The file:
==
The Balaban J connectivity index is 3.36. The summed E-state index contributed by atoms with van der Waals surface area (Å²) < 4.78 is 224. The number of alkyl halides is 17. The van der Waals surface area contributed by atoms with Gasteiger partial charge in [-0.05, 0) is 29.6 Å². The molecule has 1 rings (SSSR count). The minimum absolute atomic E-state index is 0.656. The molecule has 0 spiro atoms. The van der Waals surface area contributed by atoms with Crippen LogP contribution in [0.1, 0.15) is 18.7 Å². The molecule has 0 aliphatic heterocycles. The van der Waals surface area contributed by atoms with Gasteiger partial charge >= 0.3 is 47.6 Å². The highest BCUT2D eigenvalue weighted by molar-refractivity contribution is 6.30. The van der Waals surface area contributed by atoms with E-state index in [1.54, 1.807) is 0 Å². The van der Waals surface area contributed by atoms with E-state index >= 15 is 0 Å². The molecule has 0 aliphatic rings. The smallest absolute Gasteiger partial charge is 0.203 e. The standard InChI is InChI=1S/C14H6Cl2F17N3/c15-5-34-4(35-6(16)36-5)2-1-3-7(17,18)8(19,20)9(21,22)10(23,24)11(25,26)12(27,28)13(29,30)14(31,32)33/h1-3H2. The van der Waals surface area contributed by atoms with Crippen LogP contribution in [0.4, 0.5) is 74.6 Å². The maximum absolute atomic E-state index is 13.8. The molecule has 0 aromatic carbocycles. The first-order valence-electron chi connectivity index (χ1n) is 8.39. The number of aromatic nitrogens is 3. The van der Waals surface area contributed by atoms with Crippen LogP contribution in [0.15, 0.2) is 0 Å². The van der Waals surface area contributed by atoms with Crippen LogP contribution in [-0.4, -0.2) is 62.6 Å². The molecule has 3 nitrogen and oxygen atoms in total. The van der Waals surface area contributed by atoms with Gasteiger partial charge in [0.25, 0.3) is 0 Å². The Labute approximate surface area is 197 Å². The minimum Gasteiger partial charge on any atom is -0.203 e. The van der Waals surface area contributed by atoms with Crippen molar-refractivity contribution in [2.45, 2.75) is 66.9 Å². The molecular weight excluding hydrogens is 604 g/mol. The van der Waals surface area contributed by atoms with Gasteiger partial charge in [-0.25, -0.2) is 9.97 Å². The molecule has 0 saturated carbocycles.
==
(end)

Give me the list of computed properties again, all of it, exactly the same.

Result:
The Balaban J connectivity index is 3.36. The summed E-state index contributed by atoms with van der Waals surface area (Å²) < 4.78 is 224. The number of alkyl halides is 17. The van der Waals surface area contributed by atoms with Gasteiger partial charge in [-0.05, 0) is 29.6 Å². The molecule has 1 rings (SSSR count). The minimum absolute atomic E-state index is 0.656. The molecule has 0 spiro atoms. The van der Waals surface area contributed by atoms with Crippen LogP contribution in [0.1, 0.15) is 18.7 Å². The molecule has 0 aliphatic heterocycles. The van der Waals surface area contributed by atoms with Gasteiger partial charge >= 0.3 is 47.6 Å². The highest BCUT2D eigenvalue weighted by molar-refractivity contribution is 6.30. The van der Waals surface area contributed by atoms with E-state index in [1.54, 1.807) is 0 Å². The van der Waals surface area contributed by atoms with E-state index >= 15 is 0 Å². The molecule has 0 aliphatic rings. The smallest absolute Gasteiger partial charge is 0.203 e. The standard InChI is InChI=1S/C14H6Cl2F17N3/c15-5-34-4(35-6(16)36-5)2-1-3-7(17,18)8(19,20)9(21,22)10(23,24)11(25,26)12(27,28)13(29,30)14(31,32)33/h1-3H2. The van der Waals surface area contributed by atoms with Crippen LogP contribution in [0.4, 0.5) is 74.6 Å². The maximum absolute atomic E-state index is 13.8. The molecule has 0 aromatic carbocycles. The first-order valence-electron chi connectivity index (χ1n) is 8.39. The number of aromatic nitrogens is 3. The van der Waals surface area contributed by atoms with Crippen LogP contribution in [0.15, 0.2) is 0 Å². The van der Waals surface area contributed by atoms with Crippen LogP contribution in [-0.4, -0.2) is 62.6 Å². The molecule has 3 nitrogen and oxygen atoms in total. The van der Waals surface area contributed by atoms with Gasteiger partial charge in [0.25, 0.3) is 0 Å². The Labute approximate surface area is 197 Å². The minimum Gasteiger partial charge on any atom is -0.203 e. The van der Waals surface area contributed by atoms with Crippen molar-refractivity contribution in [2.45, 2.75) is 66.9 Å². The molecular weight excluding hydrogens is 604 g/mol. The van der Waals surface area contributed by atoms with Gasteiger partial charge in [-0.25, -0.2) is 9.97 Å². The molecule has 0 saturated carbocycles.